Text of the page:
University sororities recognize need for greater inclusivity of BIPOC

Kendal Neel, Business Manager

As the first day of classes approaches, students might face the struggle of deciding which of the University’s extensive on-campus activities to join. Many are often attracted to Panhellenic organizations because they are considered comforting environments that promote a “home away from home” for its members. However, recent conversations surrounding the University’s early inefficient response to racist behavior within the administration and student organizations have brought attention to Sigma Delta Tau, Kappa Delta and Phi Mu—three sororities who have been at the center of several complaints regarding lack of diversity, racism and microaggressions from leadership.

In early June, Sigma Delta Tau was met with severe retaliation from its members due to the lack of a statement following the resurgence of the Black Lives Matter movement. A wave of members chose to show their support for their Black sisters by stripping themselves of their official letters and cutting all affiliation with the organization until a statement was issued and proper changes were put into effect.

University sophomore and Sigma Delta Tau initiate Vicky Navarro said, “Nationals definitely wasn’t doing enough, which is why we called them out on social media. We have sisters who have been silenced for too long, so it’s a good thing that the issue is being addressed.” Navarro is among many others who are disappointed with the disconnect between what the sorority supposedly stands for and how the organization is actually treating members.

Once members began denouncing the national chapter, the University’s on-campus leadership made the decision to come forward with a statement noting the changes that would be made to the sorority during the upcoming year. These changes include: mandating that every sister must sign an anti-racism contract, providing sisters of color a space to elevate their voices on a weekly basis, creating events and fundraisers centered around diversity and inclusion and writing in by-laws that not only ensure these policies, but also hold the organization accountable for any contract failures.

Navarro later added, “There’s a lot of change coming. We created a Vice President of Diversity position on council and they’re going to have to dedicate themselves to racism prevention and education throughout the chapter.”

When asked what she and several of her fellow sisters would like to see change, Navarro replied, “I really want to see more emphasis on learning about ethnicities and cultures besides just having one person give an ‘informative’ presentation once in a while.”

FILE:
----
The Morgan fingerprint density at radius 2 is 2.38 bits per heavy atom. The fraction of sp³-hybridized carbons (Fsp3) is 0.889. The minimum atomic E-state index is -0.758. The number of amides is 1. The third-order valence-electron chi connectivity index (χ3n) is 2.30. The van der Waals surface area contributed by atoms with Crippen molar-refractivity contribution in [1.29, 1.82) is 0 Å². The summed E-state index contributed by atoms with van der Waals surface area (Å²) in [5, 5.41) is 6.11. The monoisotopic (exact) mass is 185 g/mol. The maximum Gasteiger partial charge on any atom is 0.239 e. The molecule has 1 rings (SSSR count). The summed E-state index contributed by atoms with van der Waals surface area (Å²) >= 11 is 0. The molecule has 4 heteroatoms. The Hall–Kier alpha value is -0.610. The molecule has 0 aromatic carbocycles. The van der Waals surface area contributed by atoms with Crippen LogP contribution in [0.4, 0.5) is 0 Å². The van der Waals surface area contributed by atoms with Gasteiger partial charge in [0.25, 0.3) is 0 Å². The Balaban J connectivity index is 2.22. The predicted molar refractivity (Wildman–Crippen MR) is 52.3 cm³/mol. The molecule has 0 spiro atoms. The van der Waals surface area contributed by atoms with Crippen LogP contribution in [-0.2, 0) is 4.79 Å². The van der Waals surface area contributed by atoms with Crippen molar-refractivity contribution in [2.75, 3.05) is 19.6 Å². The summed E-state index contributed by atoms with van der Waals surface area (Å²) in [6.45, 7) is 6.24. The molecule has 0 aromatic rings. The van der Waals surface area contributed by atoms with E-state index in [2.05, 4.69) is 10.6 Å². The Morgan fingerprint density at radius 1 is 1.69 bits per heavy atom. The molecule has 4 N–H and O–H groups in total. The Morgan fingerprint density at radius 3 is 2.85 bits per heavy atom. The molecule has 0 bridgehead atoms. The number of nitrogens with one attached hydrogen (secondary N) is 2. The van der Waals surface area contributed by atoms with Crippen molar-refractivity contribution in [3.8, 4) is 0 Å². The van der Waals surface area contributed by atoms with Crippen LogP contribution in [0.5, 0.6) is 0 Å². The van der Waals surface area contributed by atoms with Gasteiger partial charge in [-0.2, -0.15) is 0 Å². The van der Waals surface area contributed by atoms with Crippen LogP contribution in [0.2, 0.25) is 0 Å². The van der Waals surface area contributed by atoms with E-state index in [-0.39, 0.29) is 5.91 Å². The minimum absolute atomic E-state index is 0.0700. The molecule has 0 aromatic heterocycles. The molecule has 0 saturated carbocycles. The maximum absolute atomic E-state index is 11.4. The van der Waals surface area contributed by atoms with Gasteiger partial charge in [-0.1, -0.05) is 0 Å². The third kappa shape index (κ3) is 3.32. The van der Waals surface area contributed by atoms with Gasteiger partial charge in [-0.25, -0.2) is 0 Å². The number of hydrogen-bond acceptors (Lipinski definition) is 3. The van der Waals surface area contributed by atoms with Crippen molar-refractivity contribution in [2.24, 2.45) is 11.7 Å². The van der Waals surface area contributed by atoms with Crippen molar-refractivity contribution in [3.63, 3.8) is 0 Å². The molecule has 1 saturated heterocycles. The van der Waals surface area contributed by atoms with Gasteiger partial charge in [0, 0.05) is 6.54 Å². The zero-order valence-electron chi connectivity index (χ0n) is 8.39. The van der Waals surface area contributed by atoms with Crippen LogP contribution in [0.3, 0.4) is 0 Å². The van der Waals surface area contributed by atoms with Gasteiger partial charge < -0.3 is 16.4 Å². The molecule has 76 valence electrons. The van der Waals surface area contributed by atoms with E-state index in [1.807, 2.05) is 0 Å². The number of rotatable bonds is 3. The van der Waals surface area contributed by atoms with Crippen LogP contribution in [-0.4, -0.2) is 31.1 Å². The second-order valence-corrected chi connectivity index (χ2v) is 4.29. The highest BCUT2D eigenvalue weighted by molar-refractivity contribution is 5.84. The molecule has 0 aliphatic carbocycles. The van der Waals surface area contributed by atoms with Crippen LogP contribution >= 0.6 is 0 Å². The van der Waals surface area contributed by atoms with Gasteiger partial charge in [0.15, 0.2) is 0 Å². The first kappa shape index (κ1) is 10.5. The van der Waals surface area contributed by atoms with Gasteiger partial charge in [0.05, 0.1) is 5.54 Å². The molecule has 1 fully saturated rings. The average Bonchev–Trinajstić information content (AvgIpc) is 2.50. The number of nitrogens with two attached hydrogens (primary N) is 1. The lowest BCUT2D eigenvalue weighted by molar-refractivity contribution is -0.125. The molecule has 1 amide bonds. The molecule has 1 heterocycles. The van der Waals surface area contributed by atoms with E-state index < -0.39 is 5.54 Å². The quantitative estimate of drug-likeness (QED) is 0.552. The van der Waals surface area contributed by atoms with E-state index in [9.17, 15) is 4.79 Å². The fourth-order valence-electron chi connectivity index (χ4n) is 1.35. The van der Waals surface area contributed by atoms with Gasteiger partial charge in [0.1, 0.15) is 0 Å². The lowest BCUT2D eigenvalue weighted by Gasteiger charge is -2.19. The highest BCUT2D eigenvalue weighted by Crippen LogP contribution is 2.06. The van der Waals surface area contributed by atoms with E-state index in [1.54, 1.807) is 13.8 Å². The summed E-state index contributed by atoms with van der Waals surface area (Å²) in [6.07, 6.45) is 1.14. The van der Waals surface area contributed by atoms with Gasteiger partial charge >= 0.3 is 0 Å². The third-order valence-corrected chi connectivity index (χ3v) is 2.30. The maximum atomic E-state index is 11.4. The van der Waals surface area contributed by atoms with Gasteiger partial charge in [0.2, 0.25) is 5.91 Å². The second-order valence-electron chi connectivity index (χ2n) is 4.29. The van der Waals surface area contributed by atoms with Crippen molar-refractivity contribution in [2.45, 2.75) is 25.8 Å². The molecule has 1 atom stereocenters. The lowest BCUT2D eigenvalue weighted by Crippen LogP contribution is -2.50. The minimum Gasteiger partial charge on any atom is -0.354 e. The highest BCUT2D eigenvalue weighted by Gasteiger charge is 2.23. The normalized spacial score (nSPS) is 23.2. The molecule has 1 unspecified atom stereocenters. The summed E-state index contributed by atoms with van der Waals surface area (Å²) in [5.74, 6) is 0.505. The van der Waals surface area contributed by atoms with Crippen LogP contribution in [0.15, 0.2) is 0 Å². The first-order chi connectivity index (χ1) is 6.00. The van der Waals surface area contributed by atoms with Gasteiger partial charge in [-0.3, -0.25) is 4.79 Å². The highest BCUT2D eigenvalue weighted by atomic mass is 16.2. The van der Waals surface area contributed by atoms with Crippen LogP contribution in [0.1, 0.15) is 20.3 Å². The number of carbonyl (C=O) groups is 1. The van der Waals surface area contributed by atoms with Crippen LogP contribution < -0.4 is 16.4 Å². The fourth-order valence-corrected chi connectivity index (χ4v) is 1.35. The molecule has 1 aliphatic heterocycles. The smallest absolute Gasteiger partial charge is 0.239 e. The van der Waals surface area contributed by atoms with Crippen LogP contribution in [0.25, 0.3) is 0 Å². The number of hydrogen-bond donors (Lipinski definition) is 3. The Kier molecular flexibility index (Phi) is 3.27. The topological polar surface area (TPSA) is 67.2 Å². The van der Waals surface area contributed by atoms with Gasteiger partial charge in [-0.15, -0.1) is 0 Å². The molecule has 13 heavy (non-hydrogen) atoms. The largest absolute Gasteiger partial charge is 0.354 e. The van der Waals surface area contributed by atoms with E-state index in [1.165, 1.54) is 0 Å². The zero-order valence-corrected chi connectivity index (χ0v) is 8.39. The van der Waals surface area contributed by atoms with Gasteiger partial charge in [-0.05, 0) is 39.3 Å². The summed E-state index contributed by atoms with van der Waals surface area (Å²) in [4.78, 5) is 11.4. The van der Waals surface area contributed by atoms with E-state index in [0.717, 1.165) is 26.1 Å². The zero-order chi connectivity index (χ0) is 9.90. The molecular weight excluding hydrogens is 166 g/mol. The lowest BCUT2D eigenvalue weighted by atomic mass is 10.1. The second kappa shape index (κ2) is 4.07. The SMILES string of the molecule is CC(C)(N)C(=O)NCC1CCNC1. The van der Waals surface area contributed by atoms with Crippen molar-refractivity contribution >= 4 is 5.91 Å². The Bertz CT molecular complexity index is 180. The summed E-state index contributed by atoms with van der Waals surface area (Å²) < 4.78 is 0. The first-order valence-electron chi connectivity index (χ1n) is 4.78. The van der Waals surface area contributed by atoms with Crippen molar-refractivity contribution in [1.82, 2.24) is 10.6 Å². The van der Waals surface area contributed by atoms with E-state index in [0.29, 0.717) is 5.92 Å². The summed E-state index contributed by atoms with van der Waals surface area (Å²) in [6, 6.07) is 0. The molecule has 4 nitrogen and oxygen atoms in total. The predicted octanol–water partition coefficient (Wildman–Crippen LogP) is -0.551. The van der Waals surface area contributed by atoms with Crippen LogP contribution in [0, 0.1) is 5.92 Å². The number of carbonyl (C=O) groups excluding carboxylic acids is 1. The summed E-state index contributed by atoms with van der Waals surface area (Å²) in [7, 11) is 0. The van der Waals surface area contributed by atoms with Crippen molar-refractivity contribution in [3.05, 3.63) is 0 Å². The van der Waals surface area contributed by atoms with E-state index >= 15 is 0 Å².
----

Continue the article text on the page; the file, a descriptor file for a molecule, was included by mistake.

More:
Kappa Delta was also under fire for allegations of racism within the sorority.  Although the national and local organizations were quick to make a statement showing their support for the Black Lives Matter movement, many sisters still feel that there is a lack of diversity and inclusivity within their chapter.

University sophomore and Kappa Delta sister Elizabeth Bangura said, “In my experience, I don’t remember Kappa Delta ever bringing up race. We talk about sisterhood, of course, and uplifting all our sisters, but race has never been addressed. I think this is due to the fact that there aren’t many Black people included in Kappa Delta.”

Bangura suggests that making Kappa Delta more diverse starts with actively trying to include sisters of color and making the recruitment atmosphere more inclusive. Bangura later said, “When I joined Kappa Delta, I was one of three Black women, now I am the only one. I know I felt intimidated by recruitment because I felt out of place and was surrounded by people who all mirrored each other.”.

While the issues being mentioned are accounts from what is happening on the University’s campus, some feel that these problems are not specific to one school. When asked about Kappa Delta’s overall activism surrounding anti-racism, Bangura said “I think the situation is definitely bigger than Kappa Delta, and rather lies in sororities as a whole.”

Speaking from her own experience during the Big/Little mentorship process, Bangura recalls, “I remember having a list of girls that I wanted to “pick” me as their little because I had formed mini relationships with them. Some of them did reach out, but I also remember I got a text from a girl I didn’t know. I looked her up and found that she was the only other Black girl that was looking for a little. I remember feeling kind of defeated because I didn’t know her at all, but we were paired together and I couldn’t help but feel that it wasn’t an accident.”

While Bangura has much love in her heart for her sisters and her sorority, she believes it’s time for Kappa Delta to stop focusing on looks and aesthetic and more on personality.